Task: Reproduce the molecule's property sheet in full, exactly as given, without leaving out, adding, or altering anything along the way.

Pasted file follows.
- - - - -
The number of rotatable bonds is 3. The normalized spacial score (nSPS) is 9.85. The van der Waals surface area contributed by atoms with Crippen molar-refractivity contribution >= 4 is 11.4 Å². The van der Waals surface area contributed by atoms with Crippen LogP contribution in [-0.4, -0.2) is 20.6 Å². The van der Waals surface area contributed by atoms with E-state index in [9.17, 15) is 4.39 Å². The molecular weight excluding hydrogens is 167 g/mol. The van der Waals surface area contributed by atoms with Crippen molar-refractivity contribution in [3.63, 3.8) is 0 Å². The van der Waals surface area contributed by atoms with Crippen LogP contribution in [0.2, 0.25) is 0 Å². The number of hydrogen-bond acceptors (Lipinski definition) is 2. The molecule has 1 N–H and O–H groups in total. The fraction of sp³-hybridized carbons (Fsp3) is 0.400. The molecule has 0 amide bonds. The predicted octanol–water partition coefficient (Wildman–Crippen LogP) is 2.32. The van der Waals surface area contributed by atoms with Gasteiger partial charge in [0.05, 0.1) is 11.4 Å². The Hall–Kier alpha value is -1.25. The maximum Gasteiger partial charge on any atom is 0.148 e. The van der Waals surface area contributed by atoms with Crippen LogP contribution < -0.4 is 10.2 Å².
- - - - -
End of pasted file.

The number of rotatable bonds is 3. The normalized spacial score (nSPS) is 9.85. The van der Waals surface area contributed by atoms with Crippen molar-refractivity contribution >= 4 is 11.4 Å². The van der Waals surface area contributed by atoms with Crippen LogP contribution in [-0.4, -0.2) is 20.6 Å². The van der Waals surface area contributed by atoms with E-state index in [9.17, 15) is 4.39 Å². The molecular weight excluding hydrogens is 167 g/mol. The van der Waals surface area contributed by atoms with Crippen molar-refractivity contribution in [3.63, 3.8) is 0 Å². The van der Waals surface area contributed by atoms with Crippen LogP contribution in [0.2, 0.25) is 0 Å². The number of hydrogen-bond acceptors (Lipinski definition) is 2. The molecule has 1 N–H and O–H groups in total. The fraction of sp³-hybridized carbons (Fsp3) is 0.400. The molecule has 0 amide bonds. The predicted octanol–water partition coefficient (Wildman–Crippen LogP) is 2.32. The van der Waals surface area contributed by atoms with Gasteiger partial charge in [0.05, 0.1) is 11.4 Å². The Hall–Kier alpha value is -1.25. The maximum Gasteiger partial charge on any atom is 0.148 e. The van der Waals surface area contributed by atoms with Crippen LogP contribution < -0.4 is 10.2 Å².